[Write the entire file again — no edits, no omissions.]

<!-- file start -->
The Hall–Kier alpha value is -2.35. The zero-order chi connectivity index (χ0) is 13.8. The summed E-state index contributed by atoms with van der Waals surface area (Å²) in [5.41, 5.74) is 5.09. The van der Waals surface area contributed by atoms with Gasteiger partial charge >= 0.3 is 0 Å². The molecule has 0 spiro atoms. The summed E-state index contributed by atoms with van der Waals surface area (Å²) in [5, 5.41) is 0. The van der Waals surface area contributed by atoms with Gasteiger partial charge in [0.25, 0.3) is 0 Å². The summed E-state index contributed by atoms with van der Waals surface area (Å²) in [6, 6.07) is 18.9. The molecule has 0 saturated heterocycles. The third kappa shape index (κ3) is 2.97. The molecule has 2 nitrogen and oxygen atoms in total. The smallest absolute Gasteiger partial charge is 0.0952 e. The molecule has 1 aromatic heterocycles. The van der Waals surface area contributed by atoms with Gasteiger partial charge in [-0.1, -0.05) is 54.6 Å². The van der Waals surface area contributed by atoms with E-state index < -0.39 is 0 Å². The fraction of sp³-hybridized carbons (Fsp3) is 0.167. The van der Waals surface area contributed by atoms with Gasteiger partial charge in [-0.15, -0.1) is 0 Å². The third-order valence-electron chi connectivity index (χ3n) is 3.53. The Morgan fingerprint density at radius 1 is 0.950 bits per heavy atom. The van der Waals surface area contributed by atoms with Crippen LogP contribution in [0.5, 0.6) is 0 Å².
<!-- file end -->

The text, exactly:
The Hall–Kier alpha value is -2.35. The zero-order chi connectivity index (χ0) is 13.8. The summed E-state index contributed by atoms with van der Waals surface area (Å²) in [5.41, 5.74) is 5.09. The van der Waals surface area contributed by atoms with Gasteiger partial charge >= 0.3 is 0 Å². The molecule has 0 spiro atoms. The summed E-state index contributed by atoms with van der Waals surface area (Å²) in [5, 5.41) is 0. The van der Waals surface area contributed by atoms with Gasteiger partial charge in [0.25, 0.3) is 0 Å². The summed E-state index contributed by atoms with van der Waals surface area (Å²) in [6, 6.07) is 18.9. The molecule has 0 saturated heterocycles. The third kappa shape index (κ3) is 2.97. The molecule has 2 nitrogen and oxygen atoms in total. The smallest absolute Gasteiger partial charge is 0.0952 e. The molecule has 1 aromatic heterocycles. The van der Waals surface area contributed by atoms with Gasteiger partial charge in [-0.1, -0.05) is 54.6 Å². The van der Waals surface area contributed by atoms with E-state index < -0.39 is 0 Å². The fraction of sp³-hybridized carbons (Fsp3) is 0.167. The van der Waals surface area contributed by atoms with Gasteiger partial charge in [-0.15, -0.1) is 0 Å². The third-order valence-electron chi connectivity index (χ3n) is 3.53. The Morgan fingerprint density at radius 1 is 0.950 bits per heavy atom. The van der Waals surface area contributed by atoms with Crippen LogP contribution in [0.5, 0.6) is 0 Å².